Making predictions of mangrove deforestation: a comparison of two methods in Kenya
Deforestation of mangroves is of global concern given their importance for carbon storage, biogeochemical cycling and the provision of other ecosystem services, but the links between rates of loss and potential drivers or risk factors are rarely evaluated. Here, we identified key drivers of mangrove loss in Kenya and compared two different approaches to predicting risk. Risk factors tested included various possible predictors of anthropogenic deforestation, related to population, suitability for land use change and accessibility. Two approaches were taken to modelling risk; a quantitative statistical approach and a qualitative categorical ranking approach. A quantitative model linking rates of loss to risk factors was constructed based on generalized least squares regression and using mangrove loss data from 1992 to 2000. Population density, soil type and proximity to roads were the most important predictors. In order to validate this model it was used to generate a map of losses of Kenyan mangroves predicted to have occurred between 2000 and 2010. The qualitative categorical model was constructed using data from the same selection of variables, with the coincidence of different risk factors in particular mangrove areas used in an additive manner to create a relative risk index which was then mapped. Quantitative predictions of loss were significantly correlated with the actual loss of mangroves between 2000 and 2010 and the categorical risk index values were also highly correlated with the quantitative predictions. Hence, in this case the relatively simple categorical modelling approach was of similar predictive value to the more complex quantitative model of mangrove deforestation. The advantages and disadvantages of each approach are discussed, and the implications for mangroves are outlined.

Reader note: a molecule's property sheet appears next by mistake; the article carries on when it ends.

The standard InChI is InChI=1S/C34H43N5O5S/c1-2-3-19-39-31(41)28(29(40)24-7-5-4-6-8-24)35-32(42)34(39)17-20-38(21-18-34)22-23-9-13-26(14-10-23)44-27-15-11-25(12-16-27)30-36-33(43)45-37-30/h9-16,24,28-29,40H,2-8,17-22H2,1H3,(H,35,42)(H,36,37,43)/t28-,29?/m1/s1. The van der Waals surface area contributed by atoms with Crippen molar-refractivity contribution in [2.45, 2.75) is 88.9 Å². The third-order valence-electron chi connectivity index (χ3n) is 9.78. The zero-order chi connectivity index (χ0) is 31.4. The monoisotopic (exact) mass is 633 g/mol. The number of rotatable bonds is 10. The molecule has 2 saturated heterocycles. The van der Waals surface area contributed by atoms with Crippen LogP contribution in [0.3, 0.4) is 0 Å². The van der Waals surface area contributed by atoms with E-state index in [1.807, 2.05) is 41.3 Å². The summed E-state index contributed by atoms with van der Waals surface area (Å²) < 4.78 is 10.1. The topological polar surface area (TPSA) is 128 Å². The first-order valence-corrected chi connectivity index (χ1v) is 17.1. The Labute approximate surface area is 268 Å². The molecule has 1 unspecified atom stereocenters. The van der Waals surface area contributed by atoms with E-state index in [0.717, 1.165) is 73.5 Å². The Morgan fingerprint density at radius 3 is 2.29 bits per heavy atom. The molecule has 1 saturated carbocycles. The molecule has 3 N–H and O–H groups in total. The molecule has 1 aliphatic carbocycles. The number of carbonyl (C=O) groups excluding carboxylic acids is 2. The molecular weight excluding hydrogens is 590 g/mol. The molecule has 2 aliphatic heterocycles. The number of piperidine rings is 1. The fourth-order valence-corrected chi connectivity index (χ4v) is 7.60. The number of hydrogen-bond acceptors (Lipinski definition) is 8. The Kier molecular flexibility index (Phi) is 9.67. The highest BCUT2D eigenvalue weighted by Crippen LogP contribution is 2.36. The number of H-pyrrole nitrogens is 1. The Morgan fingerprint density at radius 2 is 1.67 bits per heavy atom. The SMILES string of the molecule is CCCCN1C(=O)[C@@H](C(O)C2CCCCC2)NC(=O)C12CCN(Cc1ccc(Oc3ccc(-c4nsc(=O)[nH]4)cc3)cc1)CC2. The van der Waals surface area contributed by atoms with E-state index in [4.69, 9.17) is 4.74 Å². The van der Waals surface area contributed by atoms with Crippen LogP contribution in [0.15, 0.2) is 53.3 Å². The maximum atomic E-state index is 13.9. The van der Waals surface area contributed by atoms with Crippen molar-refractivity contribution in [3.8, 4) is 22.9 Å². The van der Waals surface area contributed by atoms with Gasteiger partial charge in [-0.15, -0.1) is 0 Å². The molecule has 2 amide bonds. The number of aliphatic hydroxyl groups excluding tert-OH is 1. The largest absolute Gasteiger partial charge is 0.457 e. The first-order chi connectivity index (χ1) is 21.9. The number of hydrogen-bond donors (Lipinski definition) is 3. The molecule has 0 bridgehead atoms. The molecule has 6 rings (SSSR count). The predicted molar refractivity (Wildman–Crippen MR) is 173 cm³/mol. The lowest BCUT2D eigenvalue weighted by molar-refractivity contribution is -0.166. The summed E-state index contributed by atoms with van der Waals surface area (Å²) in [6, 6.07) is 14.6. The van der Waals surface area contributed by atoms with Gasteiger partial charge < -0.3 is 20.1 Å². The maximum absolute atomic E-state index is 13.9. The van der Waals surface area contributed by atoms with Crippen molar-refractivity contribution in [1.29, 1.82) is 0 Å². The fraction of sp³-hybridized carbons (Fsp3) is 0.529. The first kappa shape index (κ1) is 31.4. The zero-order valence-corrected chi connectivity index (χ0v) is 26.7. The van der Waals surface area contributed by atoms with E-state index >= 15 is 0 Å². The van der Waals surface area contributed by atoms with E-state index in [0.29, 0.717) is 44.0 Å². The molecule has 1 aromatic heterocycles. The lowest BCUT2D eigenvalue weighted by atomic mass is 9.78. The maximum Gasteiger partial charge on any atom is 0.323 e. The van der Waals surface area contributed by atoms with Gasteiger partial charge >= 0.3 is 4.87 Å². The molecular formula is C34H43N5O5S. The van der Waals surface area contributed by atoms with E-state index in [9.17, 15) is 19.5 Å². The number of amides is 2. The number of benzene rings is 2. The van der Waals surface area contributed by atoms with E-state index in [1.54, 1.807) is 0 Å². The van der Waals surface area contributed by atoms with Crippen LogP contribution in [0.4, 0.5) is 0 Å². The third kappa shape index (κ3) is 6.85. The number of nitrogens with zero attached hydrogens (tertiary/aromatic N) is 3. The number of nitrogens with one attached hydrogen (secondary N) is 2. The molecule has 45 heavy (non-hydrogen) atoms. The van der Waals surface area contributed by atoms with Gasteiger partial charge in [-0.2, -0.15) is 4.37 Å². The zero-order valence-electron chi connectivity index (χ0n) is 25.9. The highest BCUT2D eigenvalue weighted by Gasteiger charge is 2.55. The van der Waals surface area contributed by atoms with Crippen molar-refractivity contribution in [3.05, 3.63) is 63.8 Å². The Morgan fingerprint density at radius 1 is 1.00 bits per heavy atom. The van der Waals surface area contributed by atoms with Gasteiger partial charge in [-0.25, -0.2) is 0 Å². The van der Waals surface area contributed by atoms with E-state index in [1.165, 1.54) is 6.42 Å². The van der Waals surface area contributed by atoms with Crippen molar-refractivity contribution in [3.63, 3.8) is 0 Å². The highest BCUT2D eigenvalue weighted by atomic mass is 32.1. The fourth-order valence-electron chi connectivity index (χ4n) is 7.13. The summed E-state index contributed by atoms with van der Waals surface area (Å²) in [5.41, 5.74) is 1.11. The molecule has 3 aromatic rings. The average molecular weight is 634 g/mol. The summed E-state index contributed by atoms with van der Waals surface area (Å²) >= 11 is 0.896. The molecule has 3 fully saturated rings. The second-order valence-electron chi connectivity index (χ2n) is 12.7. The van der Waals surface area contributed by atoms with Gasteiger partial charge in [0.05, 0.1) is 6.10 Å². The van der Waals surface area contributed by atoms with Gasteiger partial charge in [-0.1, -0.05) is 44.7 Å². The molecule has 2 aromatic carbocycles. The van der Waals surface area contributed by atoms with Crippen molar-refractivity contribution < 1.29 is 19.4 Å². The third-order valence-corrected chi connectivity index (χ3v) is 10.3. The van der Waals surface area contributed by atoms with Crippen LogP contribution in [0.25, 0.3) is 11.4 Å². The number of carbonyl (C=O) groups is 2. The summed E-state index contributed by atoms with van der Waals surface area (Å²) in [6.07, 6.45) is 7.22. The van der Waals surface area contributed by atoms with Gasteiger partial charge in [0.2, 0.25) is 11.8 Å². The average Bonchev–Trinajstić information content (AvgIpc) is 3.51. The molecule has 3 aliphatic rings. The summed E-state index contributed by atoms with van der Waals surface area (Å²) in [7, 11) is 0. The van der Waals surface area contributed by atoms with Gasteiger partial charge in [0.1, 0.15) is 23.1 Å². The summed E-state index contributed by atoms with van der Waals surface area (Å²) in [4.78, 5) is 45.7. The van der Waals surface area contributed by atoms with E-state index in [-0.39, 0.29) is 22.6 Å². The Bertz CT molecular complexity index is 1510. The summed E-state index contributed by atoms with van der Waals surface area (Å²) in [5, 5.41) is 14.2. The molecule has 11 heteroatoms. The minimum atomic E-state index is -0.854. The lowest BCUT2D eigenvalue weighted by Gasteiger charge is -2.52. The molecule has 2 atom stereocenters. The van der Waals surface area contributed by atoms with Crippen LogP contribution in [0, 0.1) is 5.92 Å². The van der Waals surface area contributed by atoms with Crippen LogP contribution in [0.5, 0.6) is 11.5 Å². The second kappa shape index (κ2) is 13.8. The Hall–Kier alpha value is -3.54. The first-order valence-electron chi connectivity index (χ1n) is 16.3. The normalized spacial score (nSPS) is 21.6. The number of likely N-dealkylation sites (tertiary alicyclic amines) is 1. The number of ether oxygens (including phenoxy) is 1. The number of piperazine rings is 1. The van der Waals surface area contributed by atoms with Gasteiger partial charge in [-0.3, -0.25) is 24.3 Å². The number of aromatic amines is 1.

Rideout, A.J.R.; Joshi, N.P.; Viergever, K.M.; Huxham, M.; Briers, R.A. Making predictions of mangrove deforestation: a comparison of two methods in Kenya. Global Change Biology (2013) 19 (11) 3493-3501. [DOI: 10.1111/gcb.12176]